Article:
I figure this is a good time to share what I said to the Dana-Farber Marathon Challenge team regarding some final reminders for Monday's race.
For the last few weeks, I've lamented that "The Hay Is In The Barn" -- meaning that the hard training was over and it was time to taper. Well, now it is time to feed the horses.
How to best go about that:
1. Relax -- take some deep breaths -- and enjoy yourself on Monday. Youšve done a lot of work to be here. Savor the moment.
2. The race on Monday is not your final exam. It is your graduation celebration.
3. For the first 10K of the race, if you don't feel like you're going too slow, you're going too fast. You need to be running so relaxed and comfortably during this phase of the race that it will feel too slow -- especially holding yourself back on the steeper downhill sections. Shorten your stride and save your quads, but it's OK to take slighter, quicker steps to keep your pace.
4. Use all the downhill sections in the first 16 miles to save energy rather than to make up time. It is very easy to run fast here, but don't be tempted to do so. Your quads are working overtime to catch and brake you with each longer stride you take. You'll pay for this over the final five miles -- with a very high interest rate.
5. Think of the Marathon as a 17-mile light training run and a 9-mile race. Think of the Firehouse turn at 17-plus miles as your halfway point -- at least from an energy standpoint. You want to still feel comfortable and in control here.
6. "The Newton Flats." Think of this section, from miles 16 to 21, as the 'Flats' rather than the 'Hills.' Only about 1.75 miles of this 5-mile section are significantly uphill. Just get over the hills with minimal effort and damage to your body. Then, on the longer flat sections, get into a good rhythm and pace where you're starting to make up some of the time you may have given the course over the crowded first few miles and on the uphill sections of ''The Newton Flats.''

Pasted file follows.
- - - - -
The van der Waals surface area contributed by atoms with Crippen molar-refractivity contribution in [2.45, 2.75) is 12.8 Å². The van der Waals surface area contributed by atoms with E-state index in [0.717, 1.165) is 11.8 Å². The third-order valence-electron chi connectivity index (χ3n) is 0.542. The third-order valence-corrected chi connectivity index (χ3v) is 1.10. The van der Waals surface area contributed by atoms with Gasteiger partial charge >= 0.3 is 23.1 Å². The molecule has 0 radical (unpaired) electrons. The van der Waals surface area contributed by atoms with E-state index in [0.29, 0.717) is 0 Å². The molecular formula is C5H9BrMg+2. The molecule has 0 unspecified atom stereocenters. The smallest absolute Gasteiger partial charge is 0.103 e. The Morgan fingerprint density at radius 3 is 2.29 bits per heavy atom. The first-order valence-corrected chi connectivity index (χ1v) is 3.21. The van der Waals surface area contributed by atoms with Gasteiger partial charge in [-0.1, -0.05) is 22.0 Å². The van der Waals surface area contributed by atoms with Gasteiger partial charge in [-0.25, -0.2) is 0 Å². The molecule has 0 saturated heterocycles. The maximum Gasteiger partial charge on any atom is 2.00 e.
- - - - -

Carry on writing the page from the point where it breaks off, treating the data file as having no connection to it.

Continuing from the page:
7. From Boston College -- a.k.a. the top of Heartbreak Hill -- you have five miles of primarily downhill running to do. Who can not enjoy running five miles -- downhill -- with a million screaming fans cheering you on?
8. Even before you finish the final five miles, you get to high-five the cheering section at Mile 25. From here on in, you'll barely feel your feet touching the ground.
9. Finally, remember to smile big for the cameras as you cross the finish line with your arms held high!
- Steve Silva, Boston.com senior producer, two-time Boston Marathon sub-four hour runner.
- Ty Velde is a 16-time Boston qualifier who's completed 12 consecutive Boston Marathons and 25 marathons overall. Ty is now training for his 13th Boston run and will provide training tips for those who train solo and outside, no matter what temperature it is.
- Rich 'Shifter' Horgan is a 19-time Dana-Farber Marathon Challenge team member who runs in honor of his father, who died of colon cancer. He will provide updates on local running events with a focus on the charitable organizations that provide Boston Marathon entries for their organization's fund raising purposes